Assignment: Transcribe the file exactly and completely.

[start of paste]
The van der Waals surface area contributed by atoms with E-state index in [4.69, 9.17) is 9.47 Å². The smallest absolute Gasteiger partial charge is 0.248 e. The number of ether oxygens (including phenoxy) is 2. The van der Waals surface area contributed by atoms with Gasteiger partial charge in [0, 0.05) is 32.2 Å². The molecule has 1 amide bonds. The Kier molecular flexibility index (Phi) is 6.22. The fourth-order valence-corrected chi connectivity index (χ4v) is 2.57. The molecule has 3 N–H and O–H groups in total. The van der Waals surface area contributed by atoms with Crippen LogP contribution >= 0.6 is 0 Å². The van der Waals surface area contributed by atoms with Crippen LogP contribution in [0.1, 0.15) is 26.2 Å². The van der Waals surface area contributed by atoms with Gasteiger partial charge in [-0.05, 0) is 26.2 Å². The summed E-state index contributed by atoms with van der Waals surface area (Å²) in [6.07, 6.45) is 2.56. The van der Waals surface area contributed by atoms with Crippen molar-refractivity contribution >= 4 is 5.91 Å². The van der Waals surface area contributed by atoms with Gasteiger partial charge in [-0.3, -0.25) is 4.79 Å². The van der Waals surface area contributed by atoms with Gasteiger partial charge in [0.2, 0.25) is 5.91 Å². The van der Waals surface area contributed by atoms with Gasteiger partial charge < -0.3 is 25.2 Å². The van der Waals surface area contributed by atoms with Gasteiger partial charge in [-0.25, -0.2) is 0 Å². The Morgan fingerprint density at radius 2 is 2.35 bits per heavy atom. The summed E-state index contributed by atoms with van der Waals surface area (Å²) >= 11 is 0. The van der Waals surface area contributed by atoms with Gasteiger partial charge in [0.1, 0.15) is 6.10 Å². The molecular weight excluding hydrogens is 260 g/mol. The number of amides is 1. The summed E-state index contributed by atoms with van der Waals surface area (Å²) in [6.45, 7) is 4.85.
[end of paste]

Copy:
The van der Waals surface area contributed by atoms with E-state index in [4.69, 9.17) is 9.47 Å². The smallest absolute Gasteiger partial charge is 0.248 e. The number of ether oxygens (including phenoxy) is 2. The van der Waals surface area contributed by atoms with Gasteiger partial charge in [0, 0.05) is 32.2 Å². The molecule has 1 amide bonds. The Kier molecular flexibility index (Phi) is 6.22. The fourth-order valence-corrected chi connectivity index (χ4v) is 2.57. The molecule has 3 N–H and O–H groups in total. The van der Waals surface area contributed by atoms with Crippen LogP contribution >= 0.6 is 0 Å². The van der Waals surface area contributed by atoms with Crippen LogP contribution in [0.1, 0.15) is 26.2 Å². The van der Waals surface area contributed by atoms with Gasteiger partial charge in [-0.05, 0) is 26.2 Å². The summed E-state index contributed by atoms with van der Waals surface area (Å²) in [6.07, 6.45) is 2.56. The van der Waals surface area contributed by atoms with Crippen molar-refractivity contribution >= 4 is 5.91 Å². The van der Waals surface area contributed by atoms with Gasteiger partial charge in [-0.3, -0.25) is 4.79 Å². The van der Waals surface area contributed by atoms with Gasteiger partial charge in [0.2, 0.25) is 5.91 Å². The van der Waals surface area contributed by atoms with Gasteiger partial charge < -0.3 is 25.2 Å². The van der Waals surface area contributed by atoms with Gasteiger partial charge in [-0.25, -0.2) is 0 Å². The Morgan fingerprint density at radius 2 is 2.35 bits per heavy atom. The summed E-state index contributed by atoms with van der Waals surface area (Å²) >= 11 is 0. The van der Waals surface area contributed by atoms with Gasteiger partial charge in [0.1, 0.15) is 6.10 Å². The molecular weight excluding hydrogens is 260 g/mol. The number of amides is 1. The summed E-state index contributed by atoms with van der Waals surface area (Å²) in [6.45, 7) is 4.85.